Algorithm for large and Dynamic Networks

Programme INRIA "Equipes Associées" 2013-2015

Team project INRIA : COATI Foreign Partner: Universidad Adolfo Ibáñez, Santiago
Centre de recherche INRIA : INRIA Sophia Antipolis
Thème INRIA : Com B
Country: Chile
French coordinator
Chilean coordinator
Name, surname Nicolas Nisse Karol Suchan
Title Chargé de recherche Inria (Research officer) Assistant professor
team-project COATI, common team
INRIA Sophia Antipolis - I3S (UMR 6070 of the CNRS and the University of Nice-Sophia Antipolis)
Adolfo Ibáñez University
Facultad de Ingeniería y Ciencias
Santiago, Chile.
Address Projet COATI, commun Inria, I3S(CNRS/UNSA)
INRIA Sophia-Antipolis
2004, route des Lucioles -- B.P. 93
06902 Sophia-Antipolis Cedex
Universidad Adolfo Ibáñez
Av. Diagonal Las Torres 2640, Oficina 215-B
Peñalolén 7941169, Santiago
Phone +33 4 97 15 53 28 +56 2 331-1533
email name dot surname arobase inria dot fr name dot surname arobase uai dot cl

Proposal and Common Publications

Publications of the Project
Related Links
Scientific programme and objectives

Context: Current evolution of telecommunication networks leads to new algorithmic challenges. Indeed, both the size of networks as well as the amount of traffic in such networks grow drastically. In this context, numerous problems become challenging to solve even if there exist algorithms that are suitable for smaller networks (in general n-node graphs, algorithms of running time O(n^4) are not scalable to networks of size n=10^4; at n=10^5 even O(n^3) is impractical). Therefore, solutions proposed so far do not scale up and new alternatives must be provided. On the one hand, recent results have proposed to design algorithms that take advantage of special structural properties often found in large-scale networks to achieve better performances. Indeed, it is well known that many telecommunication, social, and biological networks share structural properties such as logarithmic diameter, power-law degree distribution and high clustering coefficient. These properties can be exploited for algorithmic purposes (e.g., for routing). On the other hand, centralized solutions proposed so far do not allow to efficiently face the dynamicity of these networks (variations of both topology and state of connections). Moreover, another important aspect of some of the new networks is that they are not defined in a global way (but, e.g., social networks are defined through local interactions). Hence, it is interesting to propose distributed or even localized solutions, i.e., algorithms based on information that can be retrieved locally and in a distributed way. Many recent works study the tradeoffs between the power of communication and the kind of structural properties that can be computed.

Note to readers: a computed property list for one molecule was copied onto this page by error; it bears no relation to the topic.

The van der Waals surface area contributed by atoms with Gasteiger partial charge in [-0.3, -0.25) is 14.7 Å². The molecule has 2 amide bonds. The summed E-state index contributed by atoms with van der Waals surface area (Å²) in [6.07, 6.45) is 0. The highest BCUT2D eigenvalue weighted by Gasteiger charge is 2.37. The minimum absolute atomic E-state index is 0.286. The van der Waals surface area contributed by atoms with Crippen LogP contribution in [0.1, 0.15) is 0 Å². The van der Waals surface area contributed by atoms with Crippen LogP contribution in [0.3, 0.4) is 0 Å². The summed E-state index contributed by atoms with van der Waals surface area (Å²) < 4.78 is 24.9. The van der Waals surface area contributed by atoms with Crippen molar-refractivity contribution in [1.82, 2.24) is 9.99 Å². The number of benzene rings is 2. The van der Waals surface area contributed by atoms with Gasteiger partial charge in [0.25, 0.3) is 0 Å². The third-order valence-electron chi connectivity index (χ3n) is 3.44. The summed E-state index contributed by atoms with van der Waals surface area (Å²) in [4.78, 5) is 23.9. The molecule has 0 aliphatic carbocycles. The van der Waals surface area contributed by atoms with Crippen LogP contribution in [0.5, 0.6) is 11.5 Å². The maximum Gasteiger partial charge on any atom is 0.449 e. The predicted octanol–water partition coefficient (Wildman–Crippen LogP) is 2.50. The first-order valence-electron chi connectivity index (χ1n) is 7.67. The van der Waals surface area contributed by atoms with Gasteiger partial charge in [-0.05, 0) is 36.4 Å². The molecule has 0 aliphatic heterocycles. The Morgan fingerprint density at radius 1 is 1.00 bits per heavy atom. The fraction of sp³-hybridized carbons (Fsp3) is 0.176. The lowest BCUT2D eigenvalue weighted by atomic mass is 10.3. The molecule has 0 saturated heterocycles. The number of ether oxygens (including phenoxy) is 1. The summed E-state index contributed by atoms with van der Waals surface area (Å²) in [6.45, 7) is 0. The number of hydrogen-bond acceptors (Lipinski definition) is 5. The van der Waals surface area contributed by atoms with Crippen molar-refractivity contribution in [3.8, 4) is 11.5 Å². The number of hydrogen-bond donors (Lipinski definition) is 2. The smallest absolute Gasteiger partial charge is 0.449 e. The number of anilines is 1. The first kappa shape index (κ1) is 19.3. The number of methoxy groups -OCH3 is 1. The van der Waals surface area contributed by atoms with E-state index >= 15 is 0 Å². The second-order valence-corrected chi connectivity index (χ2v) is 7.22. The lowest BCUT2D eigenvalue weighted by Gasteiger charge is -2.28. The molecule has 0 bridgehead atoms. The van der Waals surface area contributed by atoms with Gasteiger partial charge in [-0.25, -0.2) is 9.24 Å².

Objectives: The main goal of this Associate Team is to study the structure of networks (modeled by graphs) to design both efficient distributed algorithms and reliable network topologies suitable to applications. We are interested both in large-scale (Facebook, Internet, etc.) and in smaller networks (e.g., WDM) that handle heavy traffic. More precisely, we aim at designing new techniques of distributed and localized computing to test structural properties of networks and to compute structures (e.g., decompositions) to be used in applications. Concerning the applications, we will first focus on routing and subgraph packing problems. There are two main objectives: To verify the practical efficiency of our results, the designed algorithms will be implemented and compared to existing ones. For this purpose, a particular effort will be put to design and implement algorithms to generate graphs that satisfy properties of interest, in order to use them to test the algorithms. The originality of the proposal is to combine powerful tools of graphs theory (e.g., FPT complexity) and of combinatorial optimization (Mixed Integer Programming) with distributed computing. One challenge here is to balance between the degree of locality of desired algorithms and the relevance of properties that may be computed.

Last decade have shown promising advances in exploiting the structure of the underlying graph to solve hard problems efficiently. We propose to study structural properties of graphs with two main guidelines: to focus on specific graph classes and to keep in mind the algorithmic applications of the considered properties. We expect to find structures that could be computed easily (by greedy or localized algorithms) and that would allow to design efficient algorithms for important problems like routing or graph packing. For this purpose, we want to first extend the classical centralized approaches to have a better understanding of graph structures: Most of the graph characteristics used to improve the performances of algorithms are centralized and global structures. We aim at deriving simpler structures and graph characterizations that could be locally computable. In particular, we want to focus on information localized at vertices (or close neighborhoods) that suffices to compute structural properties that support efficient algorithms for applications, therefore: